Turtle: The Incredible Journey

Movie review by
Sandie Angulo Chen, Common Sense Media
Turtle: The Incredible Journey Movie Poster Image
Educational but slow docu may not keep kids' interest.
  • G
  • 2011
  • 80 minutes

Parents say

age 7+
Based on 3 reviews

Kids say

age 5+
Based on 1 review

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A lot or a little?

The parents' guide to what's in this movie.

Educational Value

Kids will learn a great deal about the life cycle of the loggerhead turtle, from how it hatches in the sand to its dangerous trip just to reach the ocean, to its "incredible journey" around the entire North Atlantic. It's an inspiring, death-defying story, and kids will know exactly how resilient sea turtles are when they're done with the documentary. Many statistics are mentioned at length: 2 million loggerhead hatchlings are born each year on Florida beaches, turtles lay about 100 eggs at a time, only 1 in 10,000 loggerheads will reach adulthood.

Positive Messages

Turtles must overcome grim odds to complete their migratory journey. Humans are partly to blame for the pollution in the oceans; all of our garbage threatens sea animals' lives, so we must do our part to minimize our impact.

Positive Role Models & Representations
Violence & Scariness

In a several scenes, the turtle's life is threatened -- by hungry crabs, predatory birds, and the dangers of the ocean (including a huge cargo ship) -- but it's always safe.

Sexy Stuff

Female and male turtle meet at the end to mate, but it's not discussed at length.


One of the companies distributing the movie is a division of SeaWorld, and the movie's release coincided with the launch of a new turtle-themed attraction at the company's San Diego theme park.

Drinking, Drugs & Smoking

What parents need to know

Parents need to know that this nature documentary follows one little loggerhead turtle as she makes her arduous migratory journey across the Gulf Stream and around the North Atlantic. There's nothing particularly disturbing in the film, though one early scene does include a tense sequence in which the baby turtle attempts to reach the ocean despite threats from hungry crabs and predatory birds. Nothing ends up happening to "our" turtle, but we do learn how few of them actually make it to adulthood. This is the rare case of a movie being more educational than entertaining, and it might not hold young kids' interest for the complete runtime.

User Reviews

  • Parents say
  • Kids say
Adult Written byfortheloveof May 9, 2019

great documentary for kids

I have shown this to my 6th grade classes for many years and have incorporated various science lessons with it. It's emotionally captivating, beautifully... Continue reading
Adult Written byMinime77 June 16, 2014

4 only watching with parent. Loved it, but only with watching it with parent, otherwise too much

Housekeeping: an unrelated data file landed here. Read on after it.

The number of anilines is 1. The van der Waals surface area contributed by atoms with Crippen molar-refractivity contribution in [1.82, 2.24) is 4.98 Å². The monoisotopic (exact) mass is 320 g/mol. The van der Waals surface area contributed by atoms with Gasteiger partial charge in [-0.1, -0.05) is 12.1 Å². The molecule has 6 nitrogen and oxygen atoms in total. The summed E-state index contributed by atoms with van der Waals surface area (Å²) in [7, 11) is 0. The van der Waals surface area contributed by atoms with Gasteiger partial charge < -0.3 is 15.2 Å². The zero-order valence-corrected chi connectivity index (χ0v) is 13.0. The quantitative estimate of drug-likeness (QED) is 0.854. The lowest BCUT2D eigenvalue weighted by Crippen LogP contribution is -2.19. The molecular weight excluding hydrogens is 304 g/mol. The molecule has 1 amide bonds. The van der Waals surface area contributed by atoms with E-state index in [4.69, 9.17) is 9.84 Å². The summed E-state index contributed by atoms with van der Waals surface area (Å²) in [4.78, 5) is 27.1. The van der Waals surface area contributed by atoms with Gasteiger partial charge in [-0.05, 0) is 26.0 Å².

Of course, parts are scary, I mean the dead turtle was scary, the dad seahorse and when the crap caught the baby turtles to eat them. I watched it with my 3 y o... Continue reading
Kid, 10 years old April 9, 2012

Educating and great for kids

I recommended this movie about sea life. If you love to learn about the ocean watch this movie.

What's the story?

Narrated by Miranda Richardson, this wildlife documentary chronicles THE INCREDIBLE JOURNEY of the loggerhead turtle, from tiny hatchling to sea voyager to full adult who will make the return trip back to her ancestral home on the beaches on Florida. As viewers learn early on, only one in every 10,000 turtles will ever make it to adulthood; but against all odds, this "little turtle that could" weathers every potential threat -- other animals, cargo ships, hunger -- to undergo one of the animal kingdom's longest migrations.

Is it any good?

The visuals are beautiful, but the story feels about half an hour too long. And while the swelling score and intense voice over try to make every scene feel significant, unless you (or your kid) is a passionate turtle lover, you may begin to wonder where you've stashed your copy of March of the Penguins.

Filmmakers who direct animal documentaries must balance the need to show the natural world as it unfolds in front of the camera with the desire to create a more human-like drama for the sake of entertainment. Unfortunately, Turtle swings a little too far in the latter direction, with overwrought narration. There also isn't that much inherent tension. It's not that "our" turtle doesn't face any pulse-quickening moments, but after her initial race to the ocean, there's just not that much going on (and if she had been one of thousands of unlucky turtles, obviously there would be no story).

Talk to your kids about ...

  • Families can talk about whether a nature documentary about an individual animal can be as interesting as a film that follows groups of the same animal or different species. Which do you prefer?

  • How do human actions affect the life of the loggerhead turtles? What can we do to minimize our impact on the sea?

  • What's the movie's environmental message? How does it appear in the film?

Movie details

Our editors recommend

For kids who love animals

Themes & Topics

Browse titles with similar subject matter.

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